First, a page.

PsychoGenics consistently delivers high-quality preclinical anxiety studies using a diverse range of models and tests. With advanced technology and expertise, we enhance the understanding of anxiety’s complexities and foster the development of innovative treatments.  

With years of experience dedicated to preclinical anxiety research, we possess an in-depth understanding of preclinical testing approaches of anxiety disorders. Combined with our consulting on study design, well characterized rodent models, and an extensive catalog of tests, PsychoGenics empowers your preclinical anxiety research endeavors.

Preclinical Anxiety Models

PsychoGenics’ carefully selected anxiety models and tests mimic anxiety-related behaviors, providing valuable insights into the physiological and cognitive dimensions of anxiety disorders. PsychoGenics offers the following preclinical anxiety models:

Elevated Plus Maze (EPM) is widely used as an anxiety paradigm and is based on unconditioned responses of rodents to a potentially dangerous environment. A combination of maze height, luminosity and open space is assumed to induce fear or anxiety, the degree of which is assessed by measuring the amount of time the subject spends in the open arms of the maze.

Anxiolytics like diazepam increases the time spent in the open arm without affecting the locomotor activity of the mice.

Chlordiazepoxide (CDP) increases the time spent in the open arm without affecting the locomotor activity of the rats.

Marble burying is used as a model for both anxiety and obsessive-compulsive disorder. C57Bl/6J mice are used in this test. Number of marbles buried and distance traveled are measured in a 30-minute test period. Mice pretreated with anxiolytic agents show less marble burying ability compared to control.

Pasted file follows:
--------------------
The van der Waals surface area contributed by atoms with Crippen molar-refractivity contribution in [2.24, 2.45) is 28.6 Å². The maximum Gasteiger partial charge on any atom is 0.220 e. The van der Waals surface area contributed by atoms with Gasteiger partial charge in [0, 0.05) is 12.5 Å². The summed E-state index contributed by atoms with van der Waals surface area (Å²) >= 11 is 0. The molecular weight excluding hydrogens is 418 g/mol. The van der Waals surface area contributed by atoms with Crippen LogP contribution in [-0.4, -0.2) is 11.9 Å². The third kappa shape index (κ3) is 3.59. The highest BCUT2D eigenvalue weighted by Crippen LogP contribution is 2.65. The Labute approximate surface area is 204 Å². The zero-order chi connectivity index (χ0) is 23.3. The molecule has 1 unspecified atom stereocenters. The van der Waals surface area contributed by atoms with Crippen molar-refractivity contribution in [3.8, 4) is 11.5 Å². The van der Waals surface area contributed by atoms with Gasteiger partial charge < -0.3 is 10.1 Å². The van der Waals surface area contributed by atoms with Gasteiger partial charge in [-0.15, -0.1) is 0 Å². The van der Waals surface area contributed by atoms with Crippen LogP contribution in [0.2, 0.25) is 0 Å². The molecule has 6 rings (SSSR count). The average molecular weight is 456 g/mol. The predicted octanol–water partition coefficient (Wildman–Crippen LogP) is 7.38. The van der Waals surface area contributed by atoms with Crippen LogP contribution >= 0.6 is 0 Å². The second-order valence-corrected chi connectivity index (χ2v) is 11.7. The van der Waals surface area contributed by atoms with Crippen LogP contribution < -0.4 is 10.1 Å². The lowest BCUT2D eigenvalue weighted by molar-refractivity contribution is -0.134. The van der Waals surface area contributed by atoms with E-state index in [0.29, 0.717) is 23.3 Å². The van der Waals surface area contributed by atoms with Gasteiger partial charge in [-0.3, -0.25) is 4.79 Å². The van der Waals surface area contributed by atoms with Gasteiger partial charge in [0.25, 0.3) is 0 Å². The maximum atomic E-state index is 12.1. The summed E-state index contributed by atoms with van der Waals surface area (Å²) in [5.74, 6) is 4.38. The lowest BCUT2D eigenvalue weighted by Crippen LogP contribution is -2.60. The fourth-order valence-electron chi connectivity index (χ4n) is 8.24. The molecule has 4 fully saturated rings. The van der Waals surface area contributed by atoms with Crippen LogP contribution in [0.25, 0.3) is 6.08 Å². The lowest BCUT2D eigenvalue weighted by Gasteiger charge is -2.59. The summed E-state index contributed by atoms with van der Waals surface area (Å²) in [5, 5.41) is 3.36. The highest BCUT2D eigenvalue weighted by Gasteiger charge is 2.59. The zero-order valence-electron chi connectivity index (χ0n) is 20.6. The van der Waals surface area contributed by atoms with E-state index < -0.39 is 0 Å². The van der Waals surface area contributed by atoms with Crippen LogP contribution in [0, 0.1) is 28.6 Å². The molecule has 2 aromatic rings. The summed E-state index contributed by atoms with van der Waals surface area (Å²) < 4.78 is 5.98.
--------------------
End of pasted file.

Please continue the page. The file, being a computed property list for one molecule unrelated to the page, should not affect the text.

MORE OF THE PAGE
CDP decreased marble-burying behavior without impacting the locomotor activity of the mice.

Paroxetine decreases marble-burying without affecting the locomotor activity of the mice.

The Geller Seifter Conflict Test serves as a putative animal model of anxiety. Rats learn to press a lever for food reinforcement. Noxious stimuli (such as mild foot-shock) suppress the response in rodents.

Anxiolytic drugs increase the number of shocks accepted in the punished condition without affecting unpunished responding (number of food reinforcements without a foot-shock). This task has the advantage of selectivity for anxiolytic drugs, showing no effects of other classes of psychotropic drugs.

Administration of Diazepam increased punished responding without affecting unpunished responding.

Administration of chlordiazepoxide (CDP) significantly increased punished responding. At the highest dose tested (10 mg/kg), CDP significantly decreased unpunished responding. These data indicate that the anxiolytic properties of CDP (10 mg/kg) were associated with sedative side effects.

Novelty-suppressed feeding (NSF) measures a rodent’s aversion to eating in a novel environment. This test assesses stress-induced anxiety by measuring the latency of an animal that has been food-deprived overnight to approach and eat familiar food in an aversive environment. The test is sensitive to acute anxiolytics and chronic antidepressants.

Acute injection of Diazepam decreased the latency to eat.

The social interaction test is used to assess anxiety-related behavior in rodents by using natural behaviors as the dependent measures. When two unfamiliar rodents are placed together, the animals will spend a certain amount of time interacting with each other, measured as sniffing, grooming and following. Anxiolytic drugs will increase interaction time.

A pair of rats from the same treatment group is placed in a novel open-field environment, and the number of interactions (following, sniffing, grooming, and climbing) are measured for 6 minutes.

Acute administration of either Diazepam or Chlordiazepoxide increased social interaction in rats.

Stress-Induced Hyperthermia (SIH) demonstrates that a stressor will increase body temperature. This effect is attenuated with anxiolytics. Temperature is measured twice within a 10-minute period. Change in temperature (T2-T1) is SIH.

129SVEV mice show higher sensitivity to CDP compared to C57Bl/6J mice in this test.

Acute administration of Diazepam decreases SIH in Sprague Dawley rats.

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